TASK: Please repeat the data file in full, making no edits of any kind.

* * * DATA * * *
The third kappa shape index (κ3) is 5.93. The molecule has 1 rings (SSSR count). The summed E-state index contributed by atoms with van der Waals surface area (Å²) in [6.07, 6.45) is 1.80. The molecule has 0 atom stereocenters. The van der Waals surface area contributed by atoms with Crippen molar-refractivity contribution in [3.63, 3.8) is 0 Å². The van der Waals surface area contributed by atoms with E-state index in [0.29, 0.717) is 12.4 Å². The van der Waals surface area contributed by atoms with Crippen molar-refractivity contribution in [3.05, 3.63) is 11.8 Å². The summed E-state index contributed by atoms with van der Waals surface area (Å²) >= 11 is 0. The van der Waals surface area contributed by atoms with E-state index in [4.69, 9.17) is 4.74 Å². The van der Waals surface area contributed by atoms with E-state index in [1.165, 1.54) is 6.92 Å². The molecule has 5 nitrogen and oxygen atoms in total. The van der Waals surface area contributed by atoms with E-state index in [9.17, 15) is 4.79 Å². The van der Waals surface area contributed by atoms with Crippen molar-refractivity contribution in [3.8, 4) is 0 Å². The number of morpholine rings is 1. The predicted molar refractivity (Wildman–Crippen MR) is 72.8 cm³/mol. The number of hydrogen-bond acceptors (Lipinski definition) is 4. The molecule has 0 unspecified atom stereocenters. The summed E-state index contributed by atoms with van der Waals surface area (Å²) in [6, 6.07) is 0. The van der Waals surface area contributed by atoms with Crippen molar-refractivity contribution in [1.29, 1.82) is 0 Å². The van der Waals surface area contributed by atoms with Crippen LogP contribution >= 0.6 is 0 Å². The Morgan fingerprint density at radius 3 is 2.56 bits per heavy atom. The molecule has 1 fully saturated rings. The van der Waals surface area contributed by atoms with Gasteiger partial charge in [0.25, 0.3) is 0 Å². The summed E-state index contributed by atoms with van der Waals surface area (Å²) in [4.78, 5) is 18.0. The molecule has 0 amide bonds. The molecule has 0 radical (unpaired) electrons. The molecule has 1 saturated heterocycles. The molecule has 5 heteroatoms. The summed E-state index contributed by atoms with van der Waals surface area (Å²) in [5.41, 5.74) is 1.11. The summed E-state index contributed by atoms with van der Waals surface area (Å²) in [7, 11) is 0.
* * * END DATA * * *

The third kappa shape index (κ3) is 5.93. The molecule has 1 rings (SSSR count). The summed E-state index contributed by atoms with van der Waals surface area (Å²) in [6.07, 6.45) is 1.80. The molecule has 0 atom stereocenters. The van der Waals surface area contributed by atoms with Crippen molar-refractivity contribution in [3.63, 3.8) is 0 Å². The van der Waals surface area contributed by atoms with E-state index in [0.29, 0.717) is 12.4 Å². The van der Waals surface area contributed by atoms with Crippen molar-refractivity contribution in [3.05, 3.63) is 11.8 Å². The summed E-state index contributed by atoms with van der Waals surface area (Å²) >= 11 is 0. The van der Waals surface area contributed by atoms with E-state index in [4.69, 9.17) is 4.74 Å². The van der Waals surface area contributed by atoms with E-state index in [1.165, 1.54) is 6.92 Å². The molecule has 5 nitrogen and oxygen atoms in total. The van der Waals surface area contributed by atoms with E-state index in [9.17, 15) is 4.79 Å². The van der Waals surface area contributed by atoms with Crippen molar-refractivity contribution in [3.8, 4) is 0 Å². The number of morpholine rings is 1. The predicted molar refractivity (Wildman–Crippen MR) is 72.8 cm³/mol. The number of hydrogen-bond acceptors (Lipinski definition) is 4. The molecule has 0 unspecified atom stereocenters. The summed E-state index contributed by atoms with van der Waals surface area (Å²) in [6, 6.07) is 0. The van der Waals surface area contributed by atoms with Crippen molar-refractivity contribution in [1.29, 1.82) is 0 Å². The van der Waals surface area contributed by atoms with Crippen LogP contribution >= 0.6 is 0 Å². The Morgan fingerprint density at radius 3 is 2.56 bits per heavy atom. The molecule has 1 fully saturated rings. The van der Waals surface area contributed by atoms with Gasteiger partial charge in [0.25, 0.3) is 0 Å². The summed E-state index contributed by atoms with van der Waals surface area (Å²) in [4.78, 5) is 18.0. The molecule has 0 amide bonds. The molecule has 0 radical (unpaired) electrons. The molecule has 1 saturated heterocycles. The molecule has 5 heteroatoms. The summed E-state index contributed by atoms with van der Waals surface area (Å²) in [5.41, 5.74) is 1.11. The summed E-state index contributed by atoms with van der Waals surface area (Å²) in [7, 11) is 0.